We joined about 80 people on Saturday, from the Scottish Peace Network, to hold a short Vigil at the gates of the Nuclear Submarine Base at Faslane, to recommit ourselves to the campaign to remove from Scottish, and hopefully from British, waters, these weapons of mass destruction against which we, with so many others, have struggled for decades. This was a healing moment, as it helped us to remember that we are still engaged in specific actions for justice and peace – and we were very grateful for the opportunity.3

So, why go to Faslane to hold a ‘vigil’ for Scottish independence?

In 1982, a peace camp was established near the Faslane base. It became a permanent home to protesters against Polaris and then Trident and against nuclear weapons more broadly.4 From the early years of the camp its stance was non-confrontational, and put effort into talking to MoD employees. One activist recalled:

It was not the workers at the camp but the jobs that they were doing that the people at the camp were opposed to and it was important to try and put this across to the workers, many of whom were initially hostile and suspicious, seeing the camp as a personal attack. Vigils at the gates were a regular occurrence which could range from greeting the workers as they arrived by busload every morning to going down late at night to talk with sailors coming back from the pub.5 [emphasis mine]

The word and concept of ‘vigil’, then, implies a peaceful, patient, dialogic, fair, even compassionate form of activism at the heart of many people’s commitment to both independence and disarmament. These are values shared by Amy Silva and Kirsten Longacre in their own commitment to justice for the people and principles affected by the events of Vigil. However, as noir detective narratives often show, justice and truth are murky when in political waters.

Three answers, then, suggest themselves to the question of why Trident and Scottish independence are so intertwined: the limits of devolution, geography, and economics.

In the 2014 article quoted above, the author relates the campaign against Trident to the campaign for independence, emphasising the commitment to building a better world that both represent. However, the devolved powers of the Scottish Government do not extend to Trident’s management – although they are obliged to support it. In an independent Scotland under the current government, the situation could be rather different: the SNP’s website states that ‘The SNP has never and will never support the retention or renewal of Trident. We believe that nuclear weapons are immoral, ineffective and expensive.’ They argue that Trident’s billions are better spent on the social good.

Further, Trident couldn’t realistically go anywhere else because of the deep waters and access to the Atlantic offered by the Clyde sea lochs. There are ‘few if any feasible alternative sites [to Faslane and Coulport] for deploying nuclear submarines in England or Wales’.6 So, the particular material conditions of Scotland’s coast are inextricable from the politics of Trident. If an independent Scotland should refuse to host Trident, what then?

Yet hosting Trident is not all bad. The MoD presence around Faslane and Loch Long is perceived to benefit local communities by providing secure employment and contributing to the region’s prosperity. At the same time, however, the secrecy and security surrounding the MoD bases limits other kinds of economic development. A report in 2006 noted that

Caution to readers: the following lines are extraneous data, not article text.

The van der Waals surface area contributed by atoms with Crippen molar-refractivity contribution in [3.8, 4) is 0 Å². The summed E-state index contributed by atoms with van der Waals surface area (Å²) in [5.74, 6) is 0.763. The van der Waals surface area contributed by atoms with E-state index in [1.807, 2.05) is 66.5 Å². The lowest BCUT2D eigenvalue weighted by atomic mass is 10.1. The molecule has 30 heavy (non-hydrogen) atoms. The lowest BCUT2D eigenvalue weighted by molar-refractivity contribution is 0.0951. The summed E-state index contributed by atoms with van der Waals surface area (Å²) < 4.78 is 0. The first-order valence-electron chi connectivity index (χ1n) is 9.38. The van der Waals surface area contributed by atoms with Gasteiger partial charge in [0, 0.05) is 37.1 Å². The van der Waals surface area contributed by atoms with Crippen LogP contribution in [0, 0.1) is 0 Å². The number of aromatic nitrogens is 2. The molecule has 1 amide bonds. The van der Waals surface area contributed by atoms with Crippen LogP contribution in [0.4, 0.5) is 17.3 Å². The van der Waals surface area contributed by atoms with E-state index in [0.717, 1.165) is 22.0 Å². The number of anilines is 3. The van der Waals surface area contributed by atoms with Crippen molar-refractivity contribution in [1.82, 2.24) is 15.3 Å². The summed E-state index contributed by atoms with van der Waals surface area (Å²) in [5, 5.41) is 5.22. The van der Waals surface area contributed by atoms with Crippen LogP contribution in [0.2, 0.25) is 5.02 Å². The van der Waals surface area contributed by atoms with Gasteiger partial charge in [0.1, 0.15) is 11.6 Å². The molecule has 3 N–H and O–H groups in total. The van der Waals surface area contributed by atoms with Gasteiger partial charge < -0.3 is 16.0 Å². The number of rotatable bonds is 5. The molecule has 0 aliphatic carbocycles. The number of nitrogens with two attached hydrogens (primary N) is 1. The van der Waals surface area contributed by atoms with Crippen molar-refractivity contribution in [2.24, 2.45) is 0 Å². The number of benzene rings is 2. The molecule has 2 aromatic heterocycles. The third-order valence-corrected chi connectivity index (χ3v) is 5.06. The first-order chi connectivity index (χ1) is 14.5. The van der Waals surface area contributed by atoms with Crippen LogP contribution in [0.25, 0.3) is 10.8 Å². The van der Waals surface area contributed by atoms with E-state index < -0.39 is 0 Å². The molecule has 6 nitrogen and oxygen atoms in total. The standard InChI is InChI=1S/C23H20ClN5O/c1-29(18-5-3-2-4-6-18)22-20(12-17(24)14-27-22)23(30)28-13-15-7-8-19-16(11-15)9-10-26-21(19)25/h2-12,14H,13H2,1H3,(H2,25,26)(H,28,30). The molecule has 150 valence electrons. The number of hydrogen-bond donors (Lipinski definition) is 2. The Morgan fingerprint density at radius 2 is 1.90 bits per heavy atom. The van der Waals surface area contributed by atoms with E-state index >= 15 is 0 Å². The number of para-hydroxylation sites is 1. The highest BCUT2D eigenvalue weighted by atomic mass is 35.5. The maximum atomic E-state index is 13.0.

Though the Faslane and Coulport bases provide some local jobs, they are limited, as attested by the depressed state of towns nearby. Because of the Navy’s activities and need for security, the area cannot be significantly developed for other purposes. Several MSPs expressed the view that jobs would be more plentiful if the area were economically revitalised, which could only happen if the naval bases – particularly Faslane – were closed and the Scottish local authorities became free to develop other options, including leisure and sport.7

This means that the Faslane peace camp protest is not just about nuclear disarmament for environmental reasons. It is also about the lived experience of people and communities, which makes sense when we consider that questions of environmental justice are always about people as well as the physical world. The protestors, as we saw above, recognised the distinction between the MoD as an institution and the lives of the naval base’s local workers. In Vigil, the distinction is recognised in the relationship between protestor Jade Antoniak and murdered sailor Craig Burke (Martin Compston), while the union of Scotland and England is recognised in the romance and working relationship between Amy Silva and Kirsten Longacre.

Vigil and Coastal Gothic

Amy’s submarine investigation is paralleled by Kirsten’s on land, and the narrative cuts regularly between aboard Vigil and events on the coast. To an extent, Vigil lends itself easily to nautical Gothic readings. Many scenes invoke some familiar oceanic and Gothic tropes: verticality and depth, claustrophobia and heightened psychological states, and the replay of trauma. Yet these traits are centred on only one of the two protagonists, Amy, who spends almost all the series on board the submarine, far out at sea. A coastal Gothic reading also needs to account for the onshore events and the relationship between the shore and the boat. Vigil’s narrative construction and editing choices encourage attention to that relationship. Episode 2 (27.50-28.56), for examples, shows two juxtaposed scenes that cut from Amy in the submarine to Kirsten driving to ‘Dunloch’ with a view of the (real) Gare Loch and Faslane behind her. In the first scene, Amy is locked in her cabin by a frightened Prentice (Adam James), in shots that emphasises claustrophobia and confinement, while the second by contrast presents wide, open expanses of land, sea, and sky.